Few people have witnessed firsthand as many of our country’s triumphs and trials as Dan Rather. History and innate optimism inform Rather’s belief that Americans can pull together through the COVID-19 crisis—yet in our conversation on The National Podcast of Texas, he volunteers that he isn’t absolutely certain we can. And for that, because very little is the same as it was two weeks ago, talking to Dan Rather is different now too—what used to be a purely comforting experience is now also unsettling and sobering.

My conversation with Rather was recorded just a few hours before President Trump, at the White House’s daily coronavirus briefing, announced there will be reassessment of the administration’s coronavirus-containment policies next week, declaring, “We’re not going to let the cure be worse than the problem.” At the same briefing, Attorney General William Barr announced a crackdown on people price-gouging and hoarding medical and personal protective equipment, which Rather raises in our interview as a concern.

In this conversation, Rather also discusses our need to lean into patriotism rather than nationalism; what he’s learned about himself in quarantine; why this is the biggest disruption to America since World War II; and what keeps him up at night amid this crisis, as well as what brings him hope.

Rather’s playbook has always featured an outsized chapter on self-deprecating humor, so it’s little surprise that on Monday afternoon, calling in from sheltering in place in New York City, the 88-year-old opened with a joke.

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“I’m at a stage in my life when, even before the virus, I didn’t buy green bananas.”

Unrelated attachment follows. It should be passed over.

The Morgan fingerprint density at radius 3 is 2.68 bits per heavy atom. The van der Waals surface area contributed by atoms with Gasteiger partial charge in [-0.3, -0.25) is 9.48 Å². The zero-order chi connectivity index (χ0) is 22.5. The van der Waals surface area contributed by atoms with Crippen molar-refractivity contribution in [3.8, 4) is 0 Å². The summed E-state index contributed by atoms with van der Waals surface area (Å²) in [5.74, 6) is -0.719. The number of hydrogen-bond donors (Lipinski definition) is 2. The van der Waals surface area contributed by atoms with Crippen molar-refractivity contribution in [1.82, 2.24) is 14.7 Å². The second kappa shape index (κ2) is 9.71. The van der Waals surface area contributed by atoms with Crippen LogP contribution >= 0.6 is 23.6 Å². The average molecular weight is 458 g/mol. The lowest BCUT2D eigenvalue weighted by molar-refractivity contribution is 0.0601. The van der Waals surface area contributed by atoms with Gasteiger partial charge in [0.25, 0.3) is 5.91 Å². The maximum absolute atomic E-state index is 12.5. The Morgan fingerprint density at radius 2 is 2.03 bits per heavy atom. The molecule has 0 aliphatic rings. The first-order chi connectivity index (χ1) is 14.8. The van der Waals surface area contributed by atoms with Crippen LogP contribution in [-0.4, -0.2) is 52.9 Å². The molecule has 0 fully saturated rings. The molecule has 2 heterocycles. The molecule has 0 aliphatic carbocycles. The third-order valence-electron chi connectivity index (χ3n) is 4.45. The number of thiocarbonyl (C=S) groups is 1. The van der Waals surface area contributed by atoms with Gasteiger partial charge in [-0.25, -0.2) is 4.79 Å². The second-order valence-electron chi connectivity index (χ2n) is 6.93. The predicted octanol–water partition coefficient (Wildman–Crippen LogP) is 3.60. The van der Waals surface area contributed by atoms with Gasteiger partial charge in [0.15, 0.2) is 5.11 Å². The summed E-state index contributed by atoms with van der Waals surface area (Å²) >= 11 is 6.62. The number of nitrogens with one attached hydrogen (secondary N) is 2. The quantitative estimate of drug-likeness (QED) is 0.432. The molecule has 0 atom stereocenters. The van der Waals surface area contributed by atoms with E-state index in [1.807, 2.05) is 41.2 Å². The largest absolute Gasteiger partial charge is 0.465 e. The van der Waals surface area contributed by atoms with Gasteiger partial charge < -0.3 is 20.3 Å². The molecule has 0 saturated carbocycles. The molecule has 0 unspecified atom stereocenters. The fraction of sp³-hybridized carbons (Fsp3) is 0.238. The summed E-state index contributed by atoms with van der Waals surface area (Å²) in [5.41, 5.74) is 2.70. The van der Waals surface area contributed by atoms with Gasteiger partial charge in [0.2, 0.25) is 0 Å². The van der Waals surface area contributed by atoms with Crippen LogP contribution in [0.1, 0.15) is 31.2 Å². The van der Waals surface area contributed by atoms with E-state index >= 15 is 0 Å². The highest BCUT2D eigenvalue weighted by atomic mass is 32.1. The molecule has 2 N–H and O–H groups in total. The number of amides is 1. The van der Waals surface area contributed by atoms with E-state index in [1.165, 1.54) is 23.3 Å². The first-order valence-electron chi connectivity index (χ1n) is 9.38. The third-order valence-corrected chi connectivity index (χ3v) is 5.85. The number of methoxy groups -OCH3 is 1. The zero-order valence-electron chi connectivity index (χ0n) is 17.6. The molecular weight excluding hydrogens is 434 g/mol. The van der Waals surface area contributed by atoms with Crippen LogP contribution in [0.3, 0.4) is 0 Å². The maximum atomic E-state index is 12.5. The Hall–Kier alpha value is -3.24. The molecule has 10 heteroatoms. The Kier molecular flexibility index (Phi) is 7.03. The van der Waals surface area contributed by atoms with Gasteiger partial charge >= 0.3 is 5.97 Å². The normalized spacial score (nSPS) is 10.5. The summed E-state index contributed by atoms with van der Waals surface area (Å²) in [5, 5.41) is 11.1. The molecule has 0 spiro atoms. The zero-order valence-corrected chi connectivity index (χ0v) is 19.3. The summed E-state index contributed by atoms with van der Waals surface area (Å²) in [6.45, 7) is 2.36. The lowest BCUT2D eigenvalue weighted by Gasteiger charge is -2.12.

Punch lines aside, Rather is taking his health and safety very seriously. For the better part of two weeks, he’s been sharing an apartment with his grandson Martin (Saturday night, the roommates posted on social media an instantly viral video of a midnight grilled-cheese cook-off). He generally leaves the apartment just once a day for a forty-minute walk and is otherwise burning off hours monitoring the news, making occasional CNN appearances by Skype, and checking in on family in Texas—including his wife of 62 years, Jean—who are on similar self-isolation protocols. He’s also, of course, posting to Facebook and Twitter. Throughout the 2016 campaign and especially after President Trump’s election, Rather’s social media profile skyrocketed: on Facebook he has more than 2.5 million followers, and nearly a million follow him on Twitter. He’s been a consistent critic of the Trump administration, and three weeks ago, just as America was trying to draw up its COVID-19 policy, he tweeted, “In a crisis, one of the most precious commodities for a government is credibility.” But Rather says that while he thinks we should be talking about accountability for our current health crisis “hour in and out, day in and out,” he’s also confident a deeper discussion of accountability can only happen when we’re on the other side of this crisis.

“Reality is going to be the ultimate judge of how both we as a people and our leaders performed,” Rather says. “But the final reality is a long way from being played out.”